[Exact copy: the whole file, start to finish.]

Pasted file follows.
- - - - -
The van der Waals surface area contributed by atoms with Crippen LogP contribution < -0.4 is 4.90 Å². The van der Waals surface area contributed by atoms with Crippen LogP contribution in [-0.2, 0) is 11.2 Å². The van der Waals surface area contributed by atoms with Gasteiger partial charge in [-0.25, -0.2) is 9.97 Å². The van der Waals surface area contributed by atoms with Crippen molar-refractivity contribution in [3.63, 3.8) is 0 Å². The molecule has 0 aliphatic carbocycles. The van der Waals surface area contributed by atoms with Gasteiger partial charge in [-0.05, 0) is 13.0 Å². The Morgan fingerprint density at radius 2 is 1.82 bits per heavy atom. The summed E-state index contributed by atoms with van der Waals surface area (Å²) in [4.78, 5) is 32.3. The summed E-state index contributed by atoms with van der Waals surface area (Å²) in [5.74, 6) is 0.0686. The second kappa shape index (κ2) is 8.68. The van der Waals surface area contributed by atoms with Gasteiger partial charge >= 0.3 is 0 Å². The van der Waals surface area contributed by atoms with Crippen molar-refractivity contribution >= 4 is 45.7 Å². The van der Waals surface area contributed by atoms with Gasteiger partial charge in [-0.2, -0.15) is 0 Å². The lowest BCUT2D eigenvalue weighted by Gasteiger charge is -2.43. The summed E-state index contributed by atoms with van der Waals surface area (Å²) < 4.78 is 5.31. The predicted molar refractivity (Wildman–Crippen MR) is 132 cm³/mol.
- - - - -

The van der Waals surface area contributed by atoms with Crippen LogP contribution < -0.4 is 4.90 Å². The van der Waals surface area contributed by atoms with Crippen LogP contribution in [-0.2, 0) is 11.2 Å². The van der Waals surface area contributed by atoms with Gasteiger partial charge in [-0.25, -0.2) is 9.97 Å². The van der Waals surface area contributed by atoms with Crippen molar-refractivity contribution in [3.63, 3.8) is 0 Å². The molecule has 0 aliphatic carbocycles. The van der Waals surface area contributed by atoms with Gasteiger partial charge in [-0.05, 0) is 13.0 Å². The Morgan fingerprint density at radius 2 is 1.82 bits per heavy atom. The summed E-state index contributed by atoms with van der Waals surface area (Å²) in [4.78, 5) is 32.3. The summed E-state index contributed by atoms with van der Waals surface area (Å²) in [5.74, 6) is 0.0686. The second kappa shape index (κ2) is 8.68. The van der Waals surface area contributed by atoms with Gasteiger partial charge >= 0.3 is 0 Å². The van der Waals surface area contributed by atoms with Crippen molar-refractivity contribution >= 4 is 45.7 Å². The van der Waals surface area contributed by atoms with Gasteiger partial charge in [-0.2, -0.15) is 0 Å². The lowest BCUT2D eigenvalue weighted by Gasteiger charge is -2.43. The summed E-state index contributed by atoms with van der Waals surface area (Å²) < 4.78 is 5.31. The predicted molar refractivity (Wildman–Crippen MR) is 132 cm³/mol.